Germany will not suspend the use of the British-Swedish company AstraZeneca’s coronavirus vaccine in the country, despite reports of deaths due to blood clots in patients who received it. This was reported at the Paul Ehrlich Institute for the Development of Vaccines and Biomedical Medicines, which is responsible for the admission and control of drugs.
“There is still no evidence that the death in Denmark is associated with the vaccine against COVID-19 from AstraZeneca,” the department said. Currently, 11 cases of thromboembolic complications are known in Germany, four people have died. However, the link between vaccination and complications has not yet been identified.
Earlier, three European countries — Italy, Norway, and Denmark — stopped vaccination against coronavirus with doses from the ABV285 batch of the AstraZeneca drug. The authorities clarified that this is a precautionary measure: in all cases, it has not been proven that death is somehow related to the consequences of vaccination.
A new, previously unknown strain of coronavirus has been discovered in the UK.
This was reported by the Office of Public Health England.
Two cases of the new variant of the virus, dubbed VUI-202103/01, have been identified in the southeast in people who recently returned from Antigua.
It is noted that this strain contains spike mutations E484K and N501Y. The management has not yet provided more detailed information on this variant of the virus.
“Identification of contacts has been completed, no additional cases have been found at the moment,” the message says.
As previously reported, Norway, Italy, and Iceland, following Denmark, are stopping the use of the AstraZeneca coronavirus vaccine. The decision is related to the possible side effects of the drug.
In addition, scientists have found that Pfizer’s vaccine is effective against the British strain of coronavirus.
Italy and Norway are going to suspend the COVID-19 vaccination with the British-Swedish company AstraZeneca after receiving information about the formation of blood clots in vaccinated citizens in Denmark. It is reported by the Norwegian Institute of Health and the Italian Medicines Agency (Aifa).
“Due to the reported death in Denmark due to a blood clot following the introduction of the AstraZeneca vaccine, Norway has decided to suspend vaccination with the drug,” the Health Institute said.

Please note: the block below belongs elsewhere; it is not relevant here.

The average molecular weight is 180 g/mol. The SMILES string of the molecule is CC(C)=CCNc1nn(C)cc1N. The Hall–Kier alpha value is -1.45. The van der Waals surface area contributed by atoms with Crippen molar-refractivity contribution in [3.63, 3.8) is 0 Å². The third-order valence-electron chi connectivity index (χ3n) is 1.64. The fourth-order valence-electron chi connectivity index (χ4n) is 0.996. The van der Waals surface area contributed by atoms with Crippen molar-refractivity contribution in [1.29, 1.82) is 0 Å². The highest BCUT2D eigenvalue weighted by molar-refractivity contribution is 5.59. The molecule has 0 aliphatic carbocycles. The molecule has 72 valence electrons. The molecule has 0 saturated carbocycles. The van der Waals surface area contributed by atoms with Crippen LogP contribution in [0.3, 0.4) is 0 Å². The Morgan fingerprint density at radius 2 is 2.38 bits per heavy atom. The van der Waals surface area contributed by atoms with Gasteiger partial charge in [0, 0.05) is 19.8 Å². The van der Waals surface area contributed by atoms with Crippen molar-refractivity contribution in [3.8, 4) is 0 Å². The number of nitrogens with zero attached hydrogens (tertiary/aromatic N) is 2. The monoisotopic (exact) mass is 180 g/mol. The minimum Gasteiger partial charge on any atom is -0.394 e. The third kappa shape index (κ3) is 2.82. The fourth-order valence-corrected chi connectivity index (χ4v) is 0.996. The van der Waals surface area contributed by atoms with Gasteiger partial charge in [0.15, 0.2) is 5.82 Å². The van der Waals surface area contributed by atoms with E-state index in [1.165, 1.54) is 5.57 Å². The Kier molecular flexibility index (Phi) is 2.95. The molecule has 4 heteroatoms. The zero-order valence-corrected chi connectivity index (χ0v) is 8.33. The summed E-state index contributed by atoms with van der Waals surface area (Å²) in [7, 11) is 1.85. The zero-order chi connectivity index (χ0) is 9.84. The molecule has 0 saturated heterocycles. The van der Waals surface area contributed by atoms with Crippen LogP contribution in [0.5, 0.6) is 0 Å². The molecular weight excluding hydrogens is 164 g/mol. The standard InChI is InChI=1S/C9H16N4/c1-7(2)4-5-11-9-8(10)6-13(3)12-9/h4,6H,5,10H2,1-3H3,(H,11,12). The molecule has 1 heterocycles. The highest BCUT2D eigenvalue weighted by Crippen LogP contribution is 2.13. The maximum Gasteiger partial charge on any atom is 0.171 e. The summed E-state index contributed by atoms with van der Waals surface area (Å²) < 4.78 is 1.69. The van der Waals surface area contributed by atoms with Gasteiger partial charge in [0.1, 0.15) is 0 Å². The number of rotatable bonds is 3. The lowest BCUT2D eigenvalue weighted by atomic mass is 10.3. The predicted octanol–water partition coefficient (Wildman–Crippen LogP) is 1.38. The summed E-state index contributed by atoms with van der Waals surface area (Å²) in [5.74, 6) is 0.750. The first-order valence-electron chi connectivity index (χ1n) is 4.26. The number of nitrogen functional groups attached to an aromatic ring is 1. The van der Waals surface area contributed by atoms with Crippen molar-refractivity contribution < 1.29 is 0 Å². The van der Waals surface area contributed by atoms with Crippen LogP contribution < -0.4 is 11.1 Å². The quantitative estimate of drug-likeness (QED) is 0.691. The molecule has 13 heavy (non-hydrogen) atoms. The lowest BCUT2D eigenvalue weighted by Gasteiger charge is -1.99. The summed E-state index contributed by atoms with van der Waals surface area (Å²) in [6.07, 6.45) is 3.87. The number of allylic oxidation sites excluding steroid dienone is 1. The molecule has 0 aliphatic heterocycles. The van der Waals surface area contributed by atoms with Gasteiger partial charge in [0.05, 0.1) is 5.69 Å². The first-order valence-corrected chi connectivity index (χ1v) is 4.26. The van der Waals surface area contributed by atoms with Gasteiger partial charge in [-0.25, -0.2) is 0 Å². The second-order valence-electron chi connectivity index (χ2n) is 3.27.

At the moment, the European Medicines Agency has begun research on this drug, but it is still impossible to understand whether there is a connection between the vaccine and blood clots, the Danish doctors noted.
Denmark previously suspended vaccination with AstraZeneca due to blood clots.
The Danish Security and Intelligence Service announced the arrest of seven people suspected of preparing terrorist attacks.
It is reported by the Danish DR with reference to the press service of the agency.
The detainees are suspected of preparing “one or more” terrorist attacks or involvement in the preparation of terrorist attacks, in particular, in the acquisition of components of explosives and weapons.
The arrests took place on February 6-8 as part of a large-scale operation involving law enforcement officers from several regions. Another likely accomplice was detained in Germany.
The citizenship, nationality, and religious affiliation of the detainees are not specified.
Let us remind you that a 16-year-old teenager from Syria was recently detained on suspicion of preparing a terrorist attack in Norway.
Denmark wants to ramp up defense spending in the Arctic amid fears that a number of geopolitical players will intensify the struggle for control over resources and waterways in the region due to climate change and shrinking ice cover.
Reported by Reuters.
In particular, such risks are seen by Russia and China. In recent decades, Denmark and its other northern neighbors have tried to avoid tensions in the Arctic.
“We have seen an increase in foreign activity in the Arctic and North Atlantic Ocean. We need better surveillance and a stronger presence in the region. Not to escalate tensions — but because we need to take threats seriously,” Defense Minister Trine Brahmsen said.
The deputies decided to use half of the allocated funds — 1.5 billion Danish kroner (about 245 million dollars) — on modern drones, which will strengthen surveillance in Greenland.
They want to spend about 400 million on aerial surveillance radar in the Faroe Islands.
Currently, Denmark, a NATO member, has one aircraft, four helicopters, and four monitoring vessels over a large area. In addition to their usual presence, they look after fishing vessels and carry out search and rescue operations when necessary.